Crossing the Gulf



 map 18 gulf to weipa
Map 18 – Transit from Gove to Weipa

Weds 20 Oct 04

0600: Anchor aweigh. Chain thick with mud and a large blob encases the anchor itself. Even the pressure hose is unable to remove all of it. Engine hours are 1593 as I turn the boat to leave Gove again. A convoy forms with the catamaran Fly By Night leading, then a motor cruiser name not yet known, Alkira, Fiddler then me. Make my way past Scuttlebug as he’s lifting his anchor.

Ron is close by and gives me a thumbs up as he calls over the radio, “This is going to be a beautiful trip”. Hope he’s right.  There’s a faint breeze as we start the first turn around the main wharf. I’m already having mixed feeling about doing this trip. All of these vessels have the ability to leave me far behind and I’ll be doing this on my own again.

0640: Past the main wharf and all the other boats are already way ahead. Smoke rises steadily into the sky from the smoke stack at the mine so there’s not much breeze upstairs either. Cloudy day but mostly around the horizon. Motoring with no sails set at just over 4 kts.

 0700: Listen to the weather forecast. It’s a bit more promising than the other day when we set out especially on the other side of the gulf. The motor cruiser Escapade is just ahead. Another yacht Parmelia comes up aft on my port side under motor with no sails set. Like me she appears to be also heading for the South Channel under Bremer Island.

Turn around the small West Woody Islet near the harbour entrance heading east. Breeze springing up already bringing wavelets into the strait dropping my speed to between 3.5 to 4 kts.

19 gove mine

Right: The Gove mine looking south. The wharf is at extreme right.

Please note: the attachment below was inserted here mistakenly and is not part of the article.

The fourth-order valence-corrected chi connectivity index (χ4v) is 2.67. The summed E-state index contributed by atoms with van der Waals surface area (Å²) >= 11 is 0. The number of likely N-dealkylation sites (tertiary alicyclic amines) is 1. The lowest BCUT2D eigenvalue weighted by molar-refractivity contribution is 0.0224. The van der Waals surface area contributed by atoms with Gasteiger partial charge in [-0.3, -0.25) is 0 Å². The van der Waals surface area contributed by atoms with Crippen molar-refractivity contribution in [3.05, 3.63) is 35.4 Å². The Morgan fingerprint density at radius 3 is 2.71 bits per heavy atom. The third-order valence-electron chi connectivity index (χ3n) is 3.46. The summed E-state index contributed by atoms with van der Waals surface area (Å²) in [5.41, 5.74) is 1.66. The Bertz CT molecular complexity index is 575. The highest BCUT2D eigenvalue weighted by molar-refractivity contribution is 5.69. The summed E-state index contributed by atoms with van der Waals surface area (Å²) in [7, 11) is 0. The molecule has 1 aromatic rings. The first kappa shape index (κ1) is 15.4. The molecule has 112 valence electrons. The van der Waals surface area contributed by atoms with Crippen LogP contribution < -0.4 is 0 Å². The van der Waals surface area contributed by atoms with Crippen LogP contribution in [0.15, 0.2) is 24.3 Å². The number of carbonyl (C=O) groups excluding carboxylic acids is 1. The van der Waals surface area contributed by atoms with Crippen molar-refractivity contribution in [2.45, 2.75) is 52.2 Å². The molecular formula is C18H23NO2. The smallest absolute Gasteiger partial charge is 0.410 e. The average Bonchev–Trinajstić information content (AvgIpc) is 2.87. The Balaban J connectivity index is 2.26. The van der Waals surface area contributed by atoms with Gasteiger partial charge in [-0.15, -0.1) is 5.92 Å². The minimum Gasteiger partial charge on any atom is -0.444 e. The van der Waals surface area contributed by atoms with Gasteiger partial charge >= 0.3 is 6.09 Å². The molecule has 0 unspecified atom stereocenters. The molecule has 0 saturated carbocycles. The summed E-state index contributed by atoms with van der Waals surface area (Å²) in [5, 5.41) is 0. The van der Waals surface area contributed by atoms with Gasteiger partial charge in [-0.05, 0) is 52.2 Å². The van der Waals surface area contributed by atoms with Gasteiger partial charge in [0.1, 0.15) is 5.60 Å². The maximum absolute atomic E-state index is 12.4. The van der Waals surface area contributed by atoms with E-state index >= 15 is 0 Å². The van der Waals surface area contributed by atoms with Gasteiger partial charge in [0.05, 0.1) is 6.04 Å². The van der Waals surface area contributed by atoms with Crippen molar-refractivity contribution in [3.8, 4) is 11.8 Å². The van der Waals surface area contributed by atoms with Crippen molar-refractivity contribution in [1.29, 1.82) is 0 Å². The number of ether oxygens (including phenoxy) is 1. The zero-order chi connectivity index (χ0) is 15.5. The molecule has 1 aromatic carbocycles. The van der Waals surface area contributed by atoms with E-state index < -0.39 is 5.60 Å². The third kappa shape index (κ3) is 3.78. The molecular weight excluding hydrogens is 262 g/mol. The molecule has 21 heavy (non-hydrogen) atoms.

0715: Speak to Daryl on HF but he’s hardly readable. Seems to receive me okay but it’s a very faint signal and the frequency is noisy, but we manage to agree to try again tonight at 2000 hrs. Tell him I’m again attempting the gulf but that I wasn’t sure about it with the conditions being much the same as when we’d set out earlier. He urges me not to turn back to Darwin.

0800: Rob calls and asks for my mobile phone number to give to Renie of Pankira. Give it to him then call Renie directly while I still have a signal. Catch him as he’s leaving Weipa instead of Bamaga where I’d thought he’d been. He gives me some advice about using telltales – bits of ribbon on the sails which indicate how the winds is flowing over them, and that getting sleep is the most important. It’s good to hear from him again.

Ring Delma to tell her I’m on my way but not to be surprised if I do turn back. She asks what I might do if I come back home. I thought I might look at setting out again next year but with crew, or else go to the Kimberley’s in WA for 6 months.

Call Daryl on his mobile and leave a message on an answering machine just to say g’day and thank him for his moral support.

0800: Renie rings back asking me to pass on a message to Rob on Alkira that Kevin and Sharon from the trimaran Just Roamin are in Weipa. They’ve got work there for the next three months and have a motor vehicle to get around in. He gives me their contact number to pass on. Call Alkira but they don’t answer the radio so pass the message to Trish on Scuttlebug in case I get out of radio range.

0810: So far the wind has steadied and waves have flattened a little.

0830: Try to call Parmelia but there’s no answer. Rob has been listening and says he thinks his name is Fritz and is also a single hander. Parmelia is motor sailing like me but is pulling slowly ahead. As they all do …

Pass East Woody Islet which is a nice collection of rocky boulders on the starboard side. The day is quite pleasant out there now. Hope it keeps up. Set up a waypoint off Weipa and key it into the GPS.